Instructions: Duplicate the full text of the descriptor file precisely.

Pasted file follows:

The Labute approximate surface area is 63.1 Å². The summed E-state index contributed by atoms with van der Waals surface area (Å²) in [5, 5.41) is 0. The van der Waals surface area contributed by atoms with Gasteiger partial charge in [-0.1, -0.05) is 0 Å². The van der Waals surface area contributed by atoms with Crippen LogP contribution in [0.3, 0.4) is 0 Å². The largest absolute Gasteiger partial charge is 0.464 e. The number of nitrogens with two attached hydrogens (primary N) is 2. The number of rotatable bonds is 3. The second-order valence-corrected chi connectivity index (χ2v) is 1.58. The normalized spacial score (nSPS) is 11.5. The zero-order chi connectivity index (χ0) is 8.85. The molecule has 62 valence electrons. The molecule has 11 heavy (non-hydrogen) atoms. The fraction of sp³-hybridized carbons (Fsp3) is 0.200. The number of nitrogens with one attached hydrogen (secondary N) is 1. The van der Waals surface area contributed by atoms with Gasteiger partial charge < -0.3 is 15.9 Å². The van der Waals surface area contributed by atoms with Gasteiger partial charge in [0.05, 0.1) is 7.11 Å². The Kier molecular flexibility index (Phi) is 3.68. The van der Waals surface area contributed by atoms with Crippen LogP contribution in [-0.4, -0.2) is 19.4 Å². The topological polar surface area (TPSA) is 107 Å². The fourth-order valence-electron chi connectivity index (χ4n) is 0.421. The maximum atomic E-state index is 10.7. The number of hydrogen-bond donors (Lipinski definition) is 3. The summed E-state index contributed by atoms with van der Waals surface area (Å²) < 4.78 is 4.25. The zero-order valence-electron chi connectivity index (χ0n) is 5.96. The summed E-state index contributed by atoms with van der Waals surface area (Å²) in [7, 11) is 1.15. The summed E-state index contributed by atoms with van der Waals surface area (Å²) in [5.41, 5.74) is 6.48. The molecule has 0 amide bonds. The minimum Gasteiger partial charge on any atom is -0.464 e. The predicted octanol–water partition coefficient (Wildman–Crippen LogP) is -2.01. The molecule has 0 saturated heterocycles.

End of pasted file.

The Labute approximate surface area is 63.1 Å². The summed E-state index contributed by atoms with van der Waals surface area (Å²) in [5, 5.41) is 0. The van der Waals surface area contributed by atoms with Gasteiger partial charge in [-0.1, -0.05) is 0 Å². The van der Waals surface area contributed by atoms with Crippen LogP contribution in [0.3, 0.4) is 0 Å². The largest absolute Gasteiger partial charge is 0.464 e. The number of nitrogens with two attached hydrogens (primary N) is 2. The number of rotatable bonds is 3. The second-order valence-corrected chi connectivity index (χ2v) is 1.58. The normalized spacial score (nSPS) is 11.5. The zero-order chi connectivity index (χ0) is 8.85. The molecule has 62 valence electrons. The molecule has 11 heavy (non-hydrogen) atoms. The fraction of sp³-hybridized carbons (Fsp3) is 0.200. The number of nitrogens with one attached hydrogen (secondary N) is 1. The van der Waals surface area contributed by atoms with Gasteiger partial charge < -0.3 is 15.9 Å². The van der Waals surface area contributed by atoms with Gasteiger partial charge in [0.05, 0.1) is 7.11 Å². The Kier molecular flexibility index (Phi) is 3.68. The van der Waals surface area contributed by atoms with Crippen LogP contribution in [-0.4, -0.2) is 19.4 Å². The topological polar surface area (TPSA) is 107 Å². The fourth-order valence-electron chi connectivity index (χ4n) is 0.421. The maximum atomic E-state index is 10.7. The number of hydrogen-bond donors (Lipinski definition) is 3. The summed E-state index contributed by atoms with van der Waals surface area (Å²) < 4.78 is 4.25. The zero-order valence-electron chi connectivity index (χ0n) is 5.96. The summed E-state index contributed by atoms with van der Waals surface area (Å²) in [7, 11) is 1.15. The summed E-state index contributed by atoms with van der Waals surface area (Å²) in [5.41, 5.74) is 6.48. The molecule has 0 amide bonds. The minimum Gasteiger partial charge on any atom is -0.464 e. The predicted octanol–water partition coefficient (Wildman–Crippen LogP) is -2.01. The molecule has 0 saturated heterocycles.